Avoiding the need for dental fillings altogether saves you money and will limit irregular surfaces where stain can build up.
Our Kitchener Dental Office is conveniently located in Downtown Kitchener and we are a short drive away for families in Waterloo, Breslau & St. Jacobs. Our central location means we truly offer family dentistry near you!
This article is meant to promote understanding of and knowledge about general oral health topics. It is not intended to be a substitute for professional advice, diagnosis, or treatment. Accordingly, always seek the advice of your Dentist or other healthcare providers regarding a dental condition or treatment.
Tooth pain and sensitivity are the most common problems people tell us about at their regular check-up appointment. Persistent sensitivity is unpleasant and can be demoralizing to patients if it lasts long-term. Luckily, there are simple ways to determine the source of pain. And, even better still, many of the solutions for dental pain involve no treatment whatsoever.
So let's get into my 5 tips for identifying the problem and eliminating the discomfort!
The first thing I will always recommend is to visit your Kitchener-Waterloo Dentist to assess the source of your tooth pain. There are many types of dental pain and an even larger list of causes. Teasing apart all the details to nail down a solution can be challenging.
One really important thing to think about is whether the pain or sensitivity comes from a single tooth (or small area) versus if the symptoms are more general and spread out in the mouth. A second important thing to note is whether the pain is brought on by a stimulus (like cold or pressure) or if your symptoms are spontaneous and unprovoked). The final thing to think about is whether pain is dull (like the pain you feel with a bruise) or sharp (like a needling pain or electric shock).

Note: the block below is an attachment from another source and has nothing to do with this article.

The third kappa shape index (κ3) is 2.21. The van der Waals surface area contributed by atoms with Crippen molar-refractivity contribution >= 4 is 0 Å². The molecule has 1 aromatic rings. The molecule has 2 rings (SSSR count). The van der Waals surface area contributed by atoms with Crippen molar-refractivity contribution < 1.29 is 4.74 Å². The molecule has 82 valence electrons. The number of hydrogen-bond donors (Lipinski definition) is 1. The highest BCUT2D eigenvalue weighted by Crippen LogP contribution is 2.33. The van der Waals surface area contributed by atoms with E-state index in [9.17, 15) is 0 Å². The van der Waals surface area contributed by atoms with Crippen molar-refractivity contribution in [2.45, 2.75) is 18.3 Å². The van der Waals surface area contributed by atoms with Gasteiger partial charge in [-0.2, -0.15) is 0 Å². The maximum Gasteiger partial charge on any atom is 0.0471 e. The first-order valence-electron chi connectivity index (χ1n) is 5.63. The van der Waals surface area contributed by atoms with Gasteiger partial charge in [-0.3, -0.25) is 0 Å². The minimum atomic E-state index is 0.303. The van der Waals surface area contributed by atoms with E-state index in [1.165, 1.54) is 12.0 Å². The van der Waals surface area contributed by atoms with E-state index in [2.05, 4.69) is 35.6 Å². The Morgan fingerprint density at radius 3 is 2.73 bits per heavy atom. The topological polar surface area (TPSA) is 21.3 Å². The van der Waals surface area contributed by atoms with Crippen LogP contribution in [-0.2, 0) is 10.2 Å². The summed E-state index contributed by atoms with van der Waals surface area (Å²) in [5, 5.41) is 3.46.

Here are some common types of dental pain and what each type can tell you:
What are "desensitizing products"? Well, Sensodyne toothpaste is a desensitizing product. You can buy this at your local drugstore. Some patients enjoy relief using fluoride rinses and varnishes that you can find at drugstores as well. Best way to use these products is as per product directions. One wrinkle I'd employ? After you spit out the Sensodyne toothpaste or fluoride varnish, don't rinse. Leave a small reservoir in the mouth so it can continue to act for a longer period of time!
Also, ask your Family Dentist in Kitchener about medical grade desensitizers that they can apply easily for you. A Dentist can paint desensitizers like Gluma or G5 onto hypersensitive dentin to quickly thwart discomfort. These products block open tubes in your dentin so that pesky stimuli (think cold, acidic or sweet foods) do not activate the nerve.